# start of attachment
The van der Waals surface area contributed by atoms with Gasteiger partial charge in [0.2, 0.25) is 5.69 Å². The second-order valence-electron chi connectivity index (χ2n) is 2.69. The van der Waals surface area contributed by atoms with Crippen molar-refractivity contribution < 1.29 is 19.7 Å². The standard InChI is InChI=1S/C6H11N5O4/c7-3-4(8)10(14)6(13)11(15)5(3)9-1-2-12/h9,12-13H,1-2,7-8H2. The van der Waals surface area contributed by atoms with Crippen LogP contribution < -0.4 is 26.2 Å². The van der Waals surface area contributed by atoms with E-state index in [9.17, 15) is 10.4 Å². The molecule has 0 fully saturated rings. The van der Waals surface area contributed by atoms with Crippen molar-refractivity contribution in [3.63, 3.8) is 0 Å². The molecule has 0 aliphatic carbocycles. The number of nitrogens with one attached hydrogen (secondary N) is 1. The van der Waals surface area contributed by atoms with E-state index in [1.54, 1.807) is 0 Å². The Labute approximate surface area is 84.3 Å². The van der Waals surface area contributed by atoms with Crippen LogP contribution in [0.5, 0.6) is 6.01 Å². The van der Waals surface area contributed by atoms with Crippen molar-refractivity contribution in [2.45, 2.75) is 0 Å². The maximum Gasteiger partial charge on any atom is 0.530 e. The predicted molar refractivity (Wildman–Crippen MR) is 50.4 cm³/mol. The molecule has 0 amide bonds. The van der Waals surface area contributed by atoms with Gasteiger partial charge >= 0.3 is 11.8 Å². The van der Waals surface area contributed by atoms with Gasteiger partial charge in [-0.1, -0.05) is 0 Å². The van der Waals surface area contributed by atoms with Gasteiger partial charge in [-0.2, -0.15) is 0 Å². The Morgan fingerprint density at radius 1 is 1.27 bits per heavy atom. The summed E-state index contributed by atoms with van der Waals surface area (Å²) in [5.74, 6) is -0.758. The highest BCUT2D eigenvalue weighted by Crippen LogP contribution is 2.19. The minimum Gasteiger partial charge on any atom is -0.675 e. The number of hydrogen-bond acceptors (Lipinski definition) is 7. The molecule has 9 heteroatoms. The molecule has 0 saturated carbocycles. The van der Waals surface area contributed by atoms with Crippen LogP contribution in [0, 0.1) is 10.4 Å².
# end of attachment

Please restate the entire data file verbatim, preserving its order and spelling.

The van der Waals surface area contributed by atoms with Gasteiger partial charge in [0.2, 0.25) is 5.69 Å². The second-order valence-electron chi connectivity index (χ2n) is 2.69. The van der Waals surface area contributed by atoms with Crippen molar-refractivity contribution < 1.29 is 19.7 Å². The standard InChI is InChI=1S/C6H11N5O4/c7-3-4(8)10(14)6(13)11(15)5(3)9-1-2-12/h9,12-13H,1-2,7-8H2. The van der Waals surface area contributed by atoms with Crippen LogP contribution < -0.4 is 26.2 Å². The van der Waals surface area contributed by atoms with E-state index in [9.17, 15) is 10.4 Å². The molecule has 0 fully saturated rings. The van der Waals surface area contributed by atoms with Crippen molar-refractivity contribution in [3.63, 3.8) is 0 Å². The molecule has 0 aliphatic carbocycles. The number of nitrogens with one attached hydrogen (secondary N) is 1. The van der Waals surface area contributed by atoms with E-state index in [1.54, 1.807) is 0 Å². The Labute approximate surface area is 84.3 Å². The van der Waals surface area contributed by atoms with Crippen LogP contribution in [0.5, 0.6) is 6.01 Å². The van der Waals surface area contributed by atoms with Crippen molar-refractivity contribution in [2.45, 2.75) is 0 Å². The maximum Gasteiger partial charge on any atom is 0.530 e. The predicted molar refractivity (Wildman–Crippen MR) is 50.4 cm³/mol. The molecule has 0 amide bonds. The van der Waals surface area contributed by atoms with Gasteiger partial charge >= 0.3 is 11.8 Å². The van der Waals surface area contributed by atoms with Gasteiger partial charge in [-0.1, -0.05) is 0 Å². The van der Waals surface area contributed by atoms with Gasteiger partial charge in [-0.2, -0.15) is 0 Å². The Morgan fingerprint density at radius 1 is 1.27 bits per heavy atom. The summed E-state index contributed by atoms with van der Waals surface area (Å²) in [5.74, 6) is -0.758. The highest BCUT2D eigenvalue weighted by Crippen LogP contribution is 2.19. The minimum Gasteiger partial charge on any atom is -0.675 e. The number of hydrogen-bond acceptors (Lipinski definition) is 7. The molecule has 9 heteroatoms. The molecule has 0 saturated carbocycles. The van der Waals surface area contributed by atoms with Crippen LogP contribution in [0, 0.1) is 10.4 Å².